Here's What to Buy from the Hunter for Target Collaboration
If you’re reading this, that means the long-awaited Hunter for Target collaboration is now live to shop on the retailer’s website. But before you click on over there to get your hands on all the brightly hued wellies, totes, and hammocks your cart can handle, you might want to read this first. Why? Because I was one of the lucky editors invited by the company to test out the goods in advance in Big Sur, California.
There, I really got the chance to put the wares through their paces in a mix of rain, mud, and face-painting (at a Target-sponsored music festival later that weekend in L.A.), and can attest they are as functional and well-made as they are handsome. Hunter’s creative director, Alasdhair Willis, agrees. “If I felt that we were just producing cheaper versions of what we're known for or that we weren't delivering a level of quality, I wouldn't want to be associated with that to be quite honest,” he says of the venture, which tops out at $80 and includes over 300 items across the women’s, men’s, kid’s, home and outdoor categories.
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Indeed, the end results—inspired by festivals and the idea of family and friends coming together—are truly impressive. (Also, not to be gossip-y but Willis, who’s married to the one and only Stella McCartney, says that his wife approves and can’t wait to snag the whole line in time for summer, which is the only endorsement I need).
Read on for a shopping list of my favorite pieces, plus a few more I’m dying to try.
Waterproof Ankle Boots
I prefer the ankle style to knee-high version because, even though Kate Moss made the latter famous when she wore a pair to Glastonbury in 2005, I always feel a bit too I Know What You Did Last Summer—these are less overwhelming on shorter frames. So I took them for a short hike down a slightly steep, sometimes muddy path. The first thing I noticed was that, because of the lining, my feet felt cushioned and supported, almost like a sneaker. This is also going to be key on cold days—I have to wear two pairs of socks with my current rain boots. Also, the grip on the bottoms was great.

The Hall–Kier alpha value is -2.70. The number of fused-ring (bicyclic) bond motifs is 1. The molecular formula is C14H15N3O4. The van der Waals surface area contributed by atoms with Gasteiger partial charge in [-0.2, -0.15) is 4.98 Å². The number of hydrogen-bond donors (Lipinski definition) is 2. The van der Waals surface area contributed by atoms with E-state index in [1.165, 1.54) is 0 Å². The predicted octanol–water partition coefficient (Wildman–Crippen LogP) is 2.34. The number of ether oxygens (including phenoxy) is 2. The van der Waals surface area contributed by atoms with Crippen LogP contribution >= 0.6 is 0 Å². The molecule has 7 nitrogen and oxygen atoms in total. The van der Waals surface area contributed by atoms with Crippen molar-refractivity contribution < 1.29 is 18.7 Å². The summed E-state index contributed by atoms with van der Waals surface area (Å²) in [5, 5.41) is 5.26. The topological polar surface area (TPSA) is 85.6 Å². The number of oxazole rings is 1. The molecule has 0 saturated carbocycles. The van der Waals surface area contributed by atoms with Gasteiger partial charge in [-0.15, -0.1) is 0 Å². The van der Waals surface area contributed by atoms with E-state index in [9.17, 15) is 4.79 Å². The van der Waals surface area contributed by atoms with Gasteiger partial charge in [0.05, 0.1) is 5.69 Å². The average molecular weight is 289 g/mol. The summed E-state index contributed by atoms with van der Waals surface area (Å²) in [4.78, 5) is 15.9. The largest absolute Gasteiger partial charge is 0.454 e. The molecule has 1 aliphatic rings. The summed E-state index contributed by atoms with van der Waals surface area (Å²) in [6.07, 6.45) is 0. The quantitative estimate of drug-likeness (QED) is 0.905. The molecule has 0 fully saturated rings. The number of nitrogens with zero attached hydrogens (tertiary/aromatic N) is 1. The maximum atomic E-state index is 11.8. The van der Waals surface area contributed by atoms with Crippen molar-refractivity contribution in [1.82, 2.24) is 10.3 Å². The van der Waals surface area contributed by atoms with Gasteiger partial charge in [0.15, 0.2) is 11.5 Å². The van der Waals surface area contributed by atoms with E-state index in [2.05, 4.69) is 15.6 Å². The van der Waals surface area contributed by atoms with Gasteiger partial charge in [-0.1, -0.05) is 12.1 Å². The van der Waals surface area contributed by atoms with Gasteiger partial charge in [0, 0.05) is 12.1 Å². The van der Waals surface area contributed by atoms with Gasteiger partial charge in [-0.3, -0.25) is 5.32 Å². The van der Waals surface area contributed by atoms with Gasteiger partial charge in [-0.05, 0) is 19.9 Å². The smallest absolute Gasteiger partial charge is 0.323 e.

While I suppose the term “bum bag” may be appropriate for a British brand like Hunter, let’s call a spade a spade (or rather, a fanny pack a fanny pack). This, to me, was a sleeper hit—never in a million years did I imagine I could be a fanny pack person but, thanks to the dignified clean lines and small shape, I think I pulled it off. It holds a surprising amount too and has lots of handy little pockets.
A word to the wise about this one: Make sure you detach the little storage pouch it comes with before wearing it. Um, I didn’t and NBD, Willis pointed out that it was hanging down from my collar in the back. Chic. But once that’s out of the way, wear it with abandon—I went for a run in not-quite-fifty degree weather and it kept me pretty warm with only a long-sleeve T underneath. Not to mention dry as it started to downpour during my jaunt along some unmarked, winding dirt roads. I had concerns about dying in a mudslide and that it might be days before anyone would find my body but not about my cell phone getting wet!
I’m no umbrella connoisseur so the most I can say about this is that it’s compact, it works, and it’s a cheery shade of yellow which is enough for me.
This is a great bag. I wore it all day during a light hike and it held all the essentials and then some, and the interior and exterior pockets provided easy access and organization. My favorite part though is the magnetic closure at the top, which means no fiddling ever.
OK, I did not try this but it was kind of the “it” piece during my trip—pretty much all the editors wanted it and I noticed a lot of people buying it during the pre-shopping event at the music festival. I’m not sure I could pull it off (remember I’m just getting used to a fanny pack) but it’s kinda perfect for days spent in the sun.
At $80, this is one of the pricier products in the collection, but worth it for all the little details: It’s collapsible, there’s a zip top, and the assembly instructions are printed on the underside. The only problem is that I have absolutely no use for a wagon. I still might buy it though?